Imagine some guy by the name of “Greg” using your name and social security number to borrow three private loans totaling $10,000. Wouldn’t you feel violated? You would also be furious if this showed up on your credit report only 5 days before your new mortgage is scheduled to close!
The fraudster is not about to make principal and interest payments on the scam loans. So your credit score will immediately deteriorate because of late payments, which you likely won’t even know about – unless you frequently check your credit scores.
This happened to a client of mine last week. His attorney recommended that he: (i) request a fraud alert be placed on his credit report, and (ii) commence making the required monthly payments on the fraudulent loans…
Imagine making payments on a fraudulent loan – and then trying to prove later that your payments should be recouped? I don’t actually blame the lawyer – because he was simply trying to stop the fraudster, and help the borrower get a mortgage by maintaining a decent credit score. What was missing, however, was that a new conventional or FHA mortgage lender will require evidence that an act of fraud had been committed – which will include the filing of a police report. The omission of or delay in filing this report gives the appearance of “hiding” the identity theft. It is very important to demonstrate to the lender that all the right steps have been taken to address the problem as quickly as possible.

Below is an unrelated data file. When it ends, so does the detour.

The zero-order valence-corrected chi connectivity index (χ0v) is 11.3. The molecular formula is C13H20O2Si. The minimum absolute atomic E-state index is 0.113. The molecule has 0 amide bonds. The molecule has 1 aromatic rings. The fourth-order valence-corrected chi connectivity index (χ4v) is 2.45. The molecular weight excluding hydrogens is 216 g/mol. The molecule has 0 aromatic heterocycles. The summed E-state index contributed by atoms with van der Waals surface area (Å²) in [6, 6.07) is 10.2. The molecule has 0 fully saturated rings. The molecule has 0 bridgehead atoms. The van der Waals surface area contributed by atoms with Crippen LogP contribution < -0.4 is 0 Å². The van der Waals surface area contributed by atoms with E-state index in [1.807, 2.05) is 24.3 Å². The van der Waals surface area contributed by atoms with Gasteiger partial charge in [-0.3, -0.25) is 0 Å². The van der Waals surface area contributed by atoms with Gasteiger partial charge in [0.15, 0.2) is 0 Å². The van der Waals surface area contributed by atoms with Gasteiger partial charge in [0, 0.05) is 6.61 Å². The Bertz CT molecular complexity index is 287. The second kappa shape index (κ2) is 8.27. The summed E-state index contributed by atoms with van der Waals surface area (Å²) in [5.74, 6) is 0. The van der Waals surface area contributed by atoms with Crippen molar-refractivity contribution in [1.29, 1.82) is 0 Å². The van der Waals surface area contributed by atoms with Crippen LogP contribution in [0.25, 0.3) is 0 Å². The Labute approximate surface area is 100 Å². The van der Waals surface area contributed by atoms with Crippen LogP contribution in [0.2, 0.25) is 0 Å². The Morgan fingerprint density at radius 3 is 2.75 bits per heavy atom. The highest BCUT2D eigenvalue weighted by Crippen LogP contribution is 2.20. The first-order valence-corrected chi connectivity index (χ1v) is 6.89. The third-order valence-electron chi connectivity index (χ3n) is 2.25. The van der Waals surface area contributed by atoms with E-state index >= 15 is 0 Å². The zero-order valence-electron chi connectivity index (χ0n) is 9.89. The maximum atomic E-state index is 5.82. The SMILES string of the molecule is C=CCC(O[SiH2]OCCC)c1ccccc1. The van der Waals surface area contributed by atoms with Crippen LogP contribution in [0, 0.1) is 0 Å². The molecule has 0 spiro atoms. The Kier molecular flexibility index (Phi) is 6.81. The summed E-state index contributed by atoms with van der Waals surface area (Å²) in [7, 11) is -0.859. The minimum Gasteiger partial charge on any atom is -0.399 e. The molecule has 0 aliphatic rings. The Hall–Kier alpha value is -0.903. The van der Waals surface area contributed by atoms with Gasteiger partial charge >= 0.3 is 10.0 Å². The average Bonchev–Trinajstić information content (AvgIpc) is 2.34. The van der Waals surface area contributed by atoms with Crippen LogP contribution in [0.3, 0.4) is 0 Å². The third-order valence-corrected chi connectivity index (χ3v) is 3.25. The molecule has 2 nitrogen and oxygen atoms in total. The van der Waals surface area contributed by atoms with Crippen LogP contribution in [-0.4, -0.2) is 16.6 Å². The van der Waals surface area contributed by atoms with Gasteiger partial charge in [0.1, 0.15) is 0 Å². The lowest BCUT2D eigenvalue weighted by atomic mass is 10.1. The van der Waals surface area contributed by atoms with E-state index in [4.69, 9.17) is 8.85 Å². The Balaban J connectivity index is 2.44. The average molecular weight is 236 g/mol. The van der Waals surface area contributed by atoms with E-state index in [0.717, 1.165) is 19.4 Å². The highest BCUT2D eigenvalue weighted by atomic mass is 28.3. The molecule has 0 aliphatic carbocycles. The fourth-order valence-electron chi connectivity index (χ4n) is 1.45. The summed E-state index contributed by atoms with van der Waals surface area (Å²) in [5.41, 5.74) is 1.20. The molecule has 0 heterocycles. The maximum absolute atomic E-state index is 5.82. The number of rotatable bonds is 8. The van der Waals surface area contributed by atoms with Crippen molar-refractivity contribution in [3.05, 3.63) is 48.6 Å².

My client made the right decision last week. He decided not to refinance his mortgage – even though:
(i) he qualified for a better interest rate (because his credit score had improved),
(ii) the value of his primary residence was way up, and
(iii) he could have used some of the equity in his home to consolidate debt.
His credit score was 650 – lower than what he had hoped for, mainly because of some unavoidable late payments a while back. Keeping his loan-to-value ratio at 80% (to avoid mortgage insurance premiums), he was surprised to discover that, with his credit score, he would still be assessed 3.0% of the loan amount at closing. In addition, because he was looking to pull out some equity (i.e., obtain a new loan greater than his existing loan amount), the “cash-out refinance adjustment” would have been another 2.625%. Along with a couple of other incidental adjustments for loan size and overall risk profile, the cumulative risk adjustments would have been 5.85% of his requested loan amount – or $5,850 on a $100,000 loan.